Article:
Prepare for a total geek posting.
I’ve finally created an entire mixing chart.
Who knew what I might learn!
I wrote about finding a great deal on a
Sennelier travel palette with pan watercolors, above. I’ve not owned pan paints since I was a kid, but thought I’d use them and see how I liked them, with additions — I can’t live without Diopside, Piemonite and Yavapei. My resolve lasted two days. I wasn’t fond of the Sennelier pigments. I took the Sennelier pan colors out and put them into my old travel palette, right. How cool that they fit perfectly, with a
couple extra, including white gouache?
Sennelier colors are very gouache-y!
I made my perfect travel palette (until I change it), below, of Daniel Smith watercolors.
I may change out the Cobalt Teal or the
Imperial Purple; I may put in Buff Titanium, or prefer Cobalt Purple. I mixed the pinks, a Quinacridone Rose with Opera Pink, for a perfect pink, and lots of Primateks!
Then a friend in Italy, did a color mixing chart.
I’ve never done one.
Everyone says you should and in 35 years I’ve never done one.
ALL the cool kids do them. Okay, Okay…
I’ve done my own explorations, exploring how Daniel Smith Primateks (DSP) mixed
with colors, or how they reacted in holding a brush stroke, etc.
I’ve explored two colors, or one color mixed with several, especially the Primateks,
but never the whole palette, methodically. I mean, I went to architectural school
and took lots of art classes, I know color theory, so why should I?
Because so many are so stoked about it…
I decided to do TWO this week, one for my actual travel palette,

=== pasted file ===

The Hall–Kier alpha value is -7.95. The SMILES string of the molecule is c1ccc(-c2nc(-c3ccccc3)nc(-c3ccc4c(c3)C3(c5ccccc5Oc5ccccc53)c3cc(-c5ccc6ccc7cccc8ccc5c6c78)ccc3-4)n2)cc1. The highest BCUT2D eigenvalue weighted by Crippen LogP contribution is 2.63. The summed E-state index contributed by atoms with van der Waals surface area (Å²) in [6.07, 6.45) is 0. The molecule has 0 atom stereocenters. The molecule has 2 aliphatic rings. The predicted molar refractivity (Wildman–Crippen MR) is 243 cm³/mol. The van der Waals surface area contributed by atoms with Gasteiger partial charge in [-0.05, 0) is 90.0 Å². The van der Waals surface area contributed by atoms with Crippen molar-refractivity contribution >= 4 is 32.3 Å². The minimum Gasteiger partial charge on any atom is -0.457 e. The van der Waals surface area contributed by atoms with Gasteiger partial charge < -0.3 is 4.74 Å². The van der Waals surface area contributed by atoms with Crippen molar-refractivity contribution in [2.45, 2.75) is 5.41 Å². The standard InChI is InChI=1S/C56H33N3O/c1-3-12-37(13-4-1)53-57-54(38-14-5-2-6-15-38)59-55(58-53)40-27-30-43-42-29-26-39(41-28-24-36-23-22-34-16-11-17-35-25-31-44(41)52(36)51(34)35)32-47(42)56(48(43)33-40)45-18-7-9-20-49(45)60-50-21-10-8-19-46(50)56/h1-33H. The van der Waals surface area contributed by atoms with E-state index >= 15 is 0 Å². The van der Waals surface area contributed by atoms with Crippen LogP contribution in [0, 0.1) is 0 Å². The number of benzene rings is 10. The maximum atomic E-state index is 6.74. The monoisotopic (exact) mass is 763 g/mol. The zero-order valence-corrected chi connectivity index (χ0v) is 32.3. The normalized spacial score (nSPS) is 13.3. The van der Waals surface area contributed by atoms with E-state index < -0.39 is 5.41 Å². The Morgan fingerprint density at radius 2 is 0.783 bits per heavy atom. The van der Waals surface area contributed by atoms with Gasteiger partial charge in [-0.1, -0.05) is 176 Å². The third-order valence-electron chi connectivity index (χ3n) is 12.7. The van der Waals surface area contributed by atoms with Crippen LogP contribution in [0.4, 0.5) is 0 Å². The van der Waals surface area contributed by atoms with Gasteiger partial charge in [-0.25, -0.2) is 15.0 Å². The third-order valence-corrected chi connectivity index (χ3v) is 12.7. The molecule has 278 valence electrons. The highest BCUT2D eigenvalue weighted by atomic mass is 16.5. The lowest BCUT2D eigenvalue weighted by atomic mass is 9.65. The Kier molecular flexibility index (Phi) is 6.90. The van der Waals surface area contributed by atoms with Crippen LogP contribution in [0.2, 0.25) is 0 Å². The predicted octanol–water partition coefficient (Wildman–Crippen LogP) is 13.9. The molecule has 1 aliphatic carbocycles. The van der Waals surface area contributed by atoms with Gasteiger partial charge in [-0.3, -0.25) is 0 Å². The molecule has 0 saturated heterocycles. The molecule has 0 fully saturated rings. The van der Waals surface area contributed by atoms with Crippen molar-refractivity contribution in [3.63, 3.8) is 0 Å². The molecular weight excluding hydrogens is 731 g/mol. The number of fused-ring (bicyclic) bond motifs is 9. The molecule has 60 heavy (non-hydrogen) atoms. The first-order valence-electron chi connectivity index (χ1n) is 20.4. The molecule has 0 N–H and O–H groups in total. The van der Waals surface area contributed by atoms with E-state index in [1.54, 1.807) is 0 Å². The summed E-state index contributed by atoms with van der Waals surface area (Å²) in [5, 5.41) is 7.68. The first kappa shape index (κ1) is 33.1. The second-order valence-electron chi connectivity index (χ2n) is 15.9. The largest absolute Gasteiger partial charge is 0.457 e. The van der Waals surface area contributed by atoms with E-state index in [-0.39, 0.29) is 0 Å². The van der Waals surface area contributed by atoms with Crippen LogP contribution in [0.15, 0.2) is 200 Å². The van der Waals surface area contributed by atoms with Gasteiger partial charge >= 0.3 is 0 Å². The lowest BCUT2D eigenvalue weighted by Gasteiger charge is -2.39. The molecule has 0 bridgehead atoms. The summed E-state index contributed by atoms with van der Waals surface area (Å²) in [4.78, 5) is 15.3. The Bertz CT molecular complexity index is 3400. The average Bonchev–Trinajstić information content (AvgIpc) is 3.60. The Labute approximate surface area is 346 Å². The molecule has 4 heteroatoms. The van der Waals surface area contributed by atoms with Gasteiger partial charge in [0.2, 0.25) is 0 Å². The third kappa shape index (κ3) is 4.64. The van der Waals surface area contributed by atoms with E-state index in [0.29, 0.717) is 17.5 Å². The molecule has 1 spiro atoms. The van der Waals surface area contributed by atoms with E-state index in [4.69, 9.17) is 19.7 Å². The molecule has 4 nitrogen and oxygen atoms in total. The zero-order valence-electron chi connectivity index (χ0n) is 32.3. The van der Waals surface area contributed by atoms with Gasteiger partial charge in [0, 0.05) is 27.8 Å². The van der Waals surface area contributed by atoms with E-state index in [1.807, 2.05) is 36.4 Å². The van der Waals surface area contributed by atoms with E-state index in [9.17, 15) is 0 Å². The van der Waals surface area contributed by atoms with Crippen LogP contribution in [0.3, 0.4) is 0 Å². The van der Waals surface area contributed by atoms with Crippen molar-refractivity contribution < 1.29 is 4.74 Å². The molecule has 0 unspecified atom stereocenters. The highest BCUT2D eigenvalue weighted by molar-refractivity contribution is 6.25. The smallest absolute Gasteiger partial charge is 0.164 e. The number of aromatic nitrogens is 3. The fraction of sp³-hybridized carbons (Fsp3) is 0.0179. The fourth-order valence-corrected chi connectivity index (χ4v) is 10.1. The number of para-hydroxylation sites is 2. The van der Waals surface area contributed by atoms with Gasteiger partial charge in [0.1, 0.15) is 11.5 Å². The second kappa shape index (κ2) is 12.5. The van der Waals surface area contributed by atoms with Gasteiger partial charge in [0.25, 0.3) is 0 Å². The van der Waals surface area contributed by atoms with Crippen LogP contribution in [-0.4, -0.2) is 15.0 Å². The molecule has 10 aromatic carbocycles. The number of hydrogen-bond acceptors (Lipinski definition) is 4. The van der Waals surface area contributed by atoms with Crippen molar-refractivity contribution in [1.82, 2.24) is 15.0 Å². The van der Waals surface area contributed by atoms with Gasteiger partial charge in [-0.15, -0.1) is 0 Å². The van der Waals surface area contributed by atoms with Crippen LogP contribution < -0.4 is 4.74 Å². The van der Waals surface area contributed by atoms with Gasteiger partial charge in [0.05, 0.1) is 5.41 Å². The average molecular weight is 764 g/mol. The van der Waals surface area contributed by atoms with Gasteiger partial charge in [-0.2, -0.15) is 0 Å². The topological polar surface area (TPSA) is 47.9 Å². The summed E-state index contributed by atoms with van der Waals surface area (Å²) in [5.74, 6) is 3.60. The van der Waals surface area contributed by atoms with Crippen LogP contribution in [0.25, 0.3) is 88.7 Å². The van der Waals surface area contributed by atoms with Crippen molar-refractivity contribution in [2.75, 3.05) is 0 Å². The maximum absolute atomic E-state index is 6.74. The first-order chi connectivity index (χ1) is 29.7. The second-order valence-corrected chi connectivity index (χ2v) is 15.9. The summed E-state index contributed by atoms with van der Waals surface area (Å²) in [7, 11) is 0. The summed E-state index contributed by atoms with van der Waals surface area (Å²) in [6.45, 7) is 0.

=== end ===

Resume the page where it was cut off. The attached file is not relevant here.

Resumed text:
which is full of my favorite paints, Mostly Daniel Smith (DS) with one Holbein
(Quin Gold, amazing creamy stuff) and one for the Sennelier colors.
And I learned unexpected things about the colors!
I came to understand why I dislike Sennelier pan paints, on the right and on the bottom right in all these images. They are flat, dull, lifeless, muddy — even the so-called brights — when compared to Holbein or Daniel Smith, on the left or the top of the triangles.
Look at the two oranges alone, above —
the DS orange is clear and bright, and the Sennelier is dull and lifeless.
I was methodical, adding the same number of drops of water to both palettes, so density or thickness of the paint wasn’t an issue. The Sennelier mixes into unbelievably dark flat colors, crayola colors, which is fine in a waxy crayon but not what I want in watercolors.
I don’t like muddy colors.
I like bright transparent colors,
even in the browns and greys.
Bright is about clarity, not bling.
Perhaps if I ever get to mastery over this crazy medium I will feel differently, but for now, I like the textural quality of the mixed Daniel Smith colors, even if they are not Primateks.
(Of course, I also played with all the textural paints Golden Acrylic had to offer. I like texture.)
The Primateks can be seen in the dark green and watery turquoise vertical rows (Diopside and Amazonite), and the soft blue rows vertical and horizontal (Lapis, makes wonderful billowy skies) and the “black” which is Hematite. (I tried Greenleaf & Blueberry’s Shungite — above — for a long time, but I come back to the subtle black-red-asphaltum look of Hematite, right.) Primateks are much more granular, but also, some colors, like Serpentine or Green Apatite, separate interestingly when mixed with regular paints.
My mixed travel palette, top left, and the Sennelier travel palette bottom right, above.
The amazing variation in the colors I mixed with just 20 pans of paint is awesome!
I understand why the pros say, “mix your own greens” — I mean, just look at this chart. NO green I own (and I buy greens) compares with these.
And really, that is true for many of the colors — blues, reds, browns.
I am blown away by the lovely colors,
and now want to just mix colors all day.
Total geekdom, pointless, probably;
and I want to dive into these paints!
ProArt watercolor journal, with a Pentalic 2B woodless pencil,
and Daniel Smith, Sennelier, and Holbein watercolors.
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